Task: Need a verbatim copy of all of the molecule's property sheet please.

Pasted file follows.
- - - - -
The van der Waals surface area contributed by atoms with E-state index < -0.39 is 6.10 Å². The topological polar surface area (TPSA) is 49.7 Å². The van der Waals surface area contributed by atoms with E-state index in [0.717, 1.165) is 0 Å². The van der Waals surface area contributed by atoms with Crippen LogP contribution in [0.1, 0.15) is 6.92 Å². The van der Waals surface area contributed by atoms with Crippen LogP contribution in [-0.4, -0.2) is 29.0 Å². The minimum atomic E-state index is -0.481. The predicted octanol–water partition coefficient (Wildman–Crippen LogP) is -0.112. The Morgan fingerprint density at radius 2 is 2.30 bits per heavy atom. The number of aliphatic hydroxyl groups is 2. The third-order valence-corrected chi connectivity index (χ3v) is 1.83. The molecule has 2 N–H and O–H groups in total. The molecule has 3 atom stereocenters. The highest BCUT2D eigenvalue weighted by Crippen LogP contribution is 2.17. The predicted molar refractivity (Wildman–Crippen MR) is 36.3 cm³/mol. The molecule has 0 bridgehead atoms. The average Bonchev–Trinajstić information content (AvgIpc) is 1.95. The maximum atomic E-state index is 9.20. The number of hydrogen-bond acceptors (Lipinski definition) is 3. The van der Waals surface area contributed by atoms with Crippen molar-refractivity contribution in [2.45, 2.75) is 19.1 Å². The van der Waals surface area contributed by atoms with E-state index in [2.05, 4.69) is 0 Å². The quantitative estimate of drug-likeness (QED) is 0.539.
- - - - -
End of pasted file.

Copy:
The van der Waals surface area contributed by atoms with E-state index < -0.39 is 6.10 Å². The topological polar surface area (TPSA) is 49.7 Å². The van der Waals surface area contributed by atoms with E-state index in [0.717, 1.165) is 0 Å². The van der Waals surface area contributed by atoms with Crippen LogP contribution in [0.1, 0.15) is 6.92 Å². The van der Waals surface area contributed by atoms with Crippen LogP contribution in [-0.4, -0.2) is 29.0 Å². The minimum atomic E-state index is -0.481. The predicted octanol–water partition coefficient (Wildman–Crippen LogP) is -0.112. The Morgan fingerprint density at radius 2 is 2.30 bits per heavy atom. The number of aliphatic hydroxyl groups is 2. The third-order valence-corrected chi connectivity index (χ3v) is 1.83. The molecule has 2 N–H and O–H groups in total. The molecule has 3 atom stereocenters. The highest BCUT2D eigenvalue weighted by Crippen LogP contribution is 2.17. The predicted molar refractivity (Wildman–Crippen MR) is 36.3 cm³/mol. The molecule has 0 bridgehead atoms. The average Bonchev–Trinajstić information content (AvgIpc) is 1.95. The maximum atomic E-state index is 9.20. The number of hydrogen-bond acceptors (Lipinski definition) is 3. The van der Waals surface area contributed by atoms with Crippen molar-refractivity contribution in [2.45, 2.75) is 19.1 Å². The van der Waals surface area contributed by atoms with E-state index in [2.05, 4.69) is 0 Å². The quantitative estimate of drug-likeness (QED) is 0.539.